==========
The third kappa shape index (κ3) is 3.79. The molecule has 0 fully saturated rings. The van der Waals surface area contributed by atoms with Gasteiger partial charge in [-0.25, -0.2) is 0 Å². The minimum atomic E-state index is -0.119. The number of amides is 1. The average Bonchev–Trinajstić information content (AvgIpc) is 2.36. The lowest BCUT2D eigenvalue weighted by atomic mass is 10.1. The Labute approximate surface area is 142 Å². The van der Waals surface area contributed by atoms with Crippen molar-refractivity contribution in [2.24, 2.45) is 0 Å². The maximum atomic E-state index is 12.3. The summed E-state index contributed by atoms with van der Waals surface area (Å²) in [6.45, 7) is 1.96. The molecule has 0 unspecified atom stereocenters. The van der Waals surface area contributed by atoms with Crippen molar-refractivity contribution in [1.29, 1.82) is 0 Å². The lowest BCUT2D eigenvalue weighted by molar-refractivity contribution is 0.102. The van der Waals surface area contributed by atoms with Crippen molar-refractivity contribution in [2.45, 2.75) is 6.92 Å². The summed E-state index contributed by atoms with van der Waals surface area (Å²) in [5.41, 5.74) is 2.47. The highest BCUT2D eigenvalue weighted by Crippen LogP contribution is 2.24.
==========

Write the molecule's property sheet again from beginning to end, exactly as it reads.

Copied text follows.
The third kappa shape index (κ3) is 3.79. The molecule has 0 fully saturated rings. The van der Waals surface area contributed by atoms with Gasteiger partial charge in [-0.25, -0.2) is 0 Å². The minimum atomic E-state index is -0.119. The number of amides is 1. The average Bonchev–Trinajstić information content (AvgIpc) is 2.36. The lowest BCUT2D eigenvalue weighted by atomic mass is 10.1. The Labute approximate surface area is 142 Å². The van der Waals surface area contributed by atoms with Crippen molar-refractivity contribution in [2.24, 2.45) is 0 Å². The maximum atomic E-state index is 12.3. The summed E-state index contributed by atoms with van der Waals surface area (Å²) in [6.45, 7) is 1.96. The molecule has 0 unspecified atom stereocenters. The van der Waals surface area contributed by atoms with Crippen molar-refractivity contribution in [1.29, 1.82) is 0 Å². The lowest BCUT2D eigenvalue weighted by molar-refractivity contribution is 0.102. The van der Waals surface area contributed by atoms with Crippen molar-refractivity contribution in [2.45, 2.75) is 6.92 Å². The summed E-state index contributed by atoms with van der Waals surface area (Å²) in [5.41, 5.74) is 2.47. The highest BCUT2D eigenvalue weighted by Crippen LogP contribution is 2.24.